This has happened to me twice now: I was walking the dog—a lovely cluster of fluff and enthusiasm—when another dog walker stopped some 20 feet away and asked, “Is that a dog?”
I looked at her as if I needed to check. Half of me did it to play along with the gag and the other half did it because the question was so strange that maybe it wouldn’t hurt to check. Yes, she was still a dog. Small, I grant you, but so am I. It doesn’t change what we are.
I looked back up.
“Um, yes,” I said. Even the second time, when I knew better.
The other person, both times, reeled his own dog in, explaining that the dog’s snappish with other males, although he’d be fine if my dog were a bitch.
By this time, I understood what the other dog walker saying—bitch, female; dog, male—but excuse me, you can’t call my dog a bitch, and while we’re at it, you can’t tell me my dog’s not a dog. I mean look at her, she’s down there wagging her tail. My cats don’t do that. You want bitch, buddy, talk to me.
But that little drama plays out in my head. When you live in a village you don’t run around starting wars on a whim. Or, yeah, some people do, but their wars enter to gossip chain and circulate forever. Think of it this way: The village keyboard has no Delete button. And whoever you just started a war with? You’ll run into them for the rest of your life.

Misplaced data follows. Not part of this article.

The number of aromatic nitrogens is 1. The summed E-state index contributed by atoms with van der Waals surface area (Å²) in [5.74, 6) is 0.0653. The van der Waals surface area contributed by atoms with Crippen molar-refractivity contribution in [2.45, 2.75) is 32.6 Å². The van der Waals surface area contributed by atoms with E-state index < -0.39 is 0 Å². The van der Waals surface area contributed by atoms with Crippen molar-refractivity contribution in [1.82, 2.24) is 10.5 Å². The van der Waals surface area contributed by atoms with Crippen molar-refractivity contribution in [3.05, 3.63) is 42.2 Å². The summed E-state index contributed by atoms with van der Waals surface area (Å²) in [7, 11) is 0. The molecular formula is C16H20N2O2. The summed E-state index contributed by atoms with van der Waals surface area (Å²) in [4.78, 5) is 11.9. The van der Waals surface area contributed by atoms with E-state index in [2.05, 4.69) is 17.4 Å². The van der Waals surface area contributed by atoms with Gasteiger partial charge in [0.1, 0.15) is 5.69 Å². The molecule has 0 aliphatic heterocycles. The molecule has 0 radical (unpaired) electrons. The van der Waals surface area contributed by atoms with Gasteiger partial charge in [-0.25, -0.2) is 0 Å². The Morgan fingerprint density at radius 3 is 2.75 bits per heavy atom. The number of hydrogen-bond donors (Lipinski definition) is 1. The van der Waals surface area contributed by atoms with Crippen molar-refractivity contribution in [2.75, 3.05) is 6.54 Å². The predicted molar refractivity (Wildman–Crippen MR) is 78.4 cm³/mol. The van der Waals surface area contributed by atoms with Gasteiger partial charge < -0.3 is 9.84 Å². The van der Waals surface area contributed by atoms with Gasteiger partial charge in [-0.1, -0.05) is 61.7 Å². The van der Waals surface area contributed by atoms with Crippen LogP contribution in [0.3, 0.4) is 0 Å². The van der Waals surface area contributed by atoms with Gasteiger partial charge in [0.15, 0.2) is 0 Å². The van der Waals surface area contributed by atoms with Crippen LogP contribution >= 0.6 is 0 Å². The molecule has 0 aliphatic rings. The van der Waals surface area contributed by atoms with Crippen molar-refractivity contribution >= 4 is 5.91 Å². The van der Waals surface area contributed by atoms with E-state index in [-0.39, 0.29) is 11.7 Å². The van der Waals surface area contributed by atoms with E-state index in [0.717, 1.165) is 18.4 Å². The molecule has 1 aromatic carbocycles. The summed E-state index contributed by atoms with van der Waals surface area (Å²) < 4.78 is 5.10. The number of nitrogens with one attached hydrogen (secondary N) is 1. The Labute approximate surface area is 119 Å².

I admit, I wouldn’t have started a war over this if I was still living in a city. It’s too silly, and I’m not that quick to fly off the handle. But living in a village colors the way I don’t say it. I kept the vague smile that had landed on my face I was first asked if my dog was a dog and I said, “Oh. That. Female. She’s female.”
At which point, both times, the other person let his dog approach and they gave each other a good sniff. The first time, the dog who would have been fine if my dog had been a bitch turned bitchy himself and snapped at her before being hauled off. Which goes to show you something, although I’m damned if I know what.
I won’t swear that any of this is particularly English. We have dog breeders in the U.S., and they probably talk about dogs and bitches, but no one in the States ever asked me if my dog was a dog. Not once.
I picked up a stray female dog shortly after moving to the US, and wanted to advertise her in the “Lost and Found” of our local newspaper. Words are limited in those ads, so logically I referred to her as a bitch. When I dictated the ad to the Young Person in the classifieds department she was quite shocked.
Did she refuse to run the ad?
I had to change it. She said, “Um, we don’t use that word here.”
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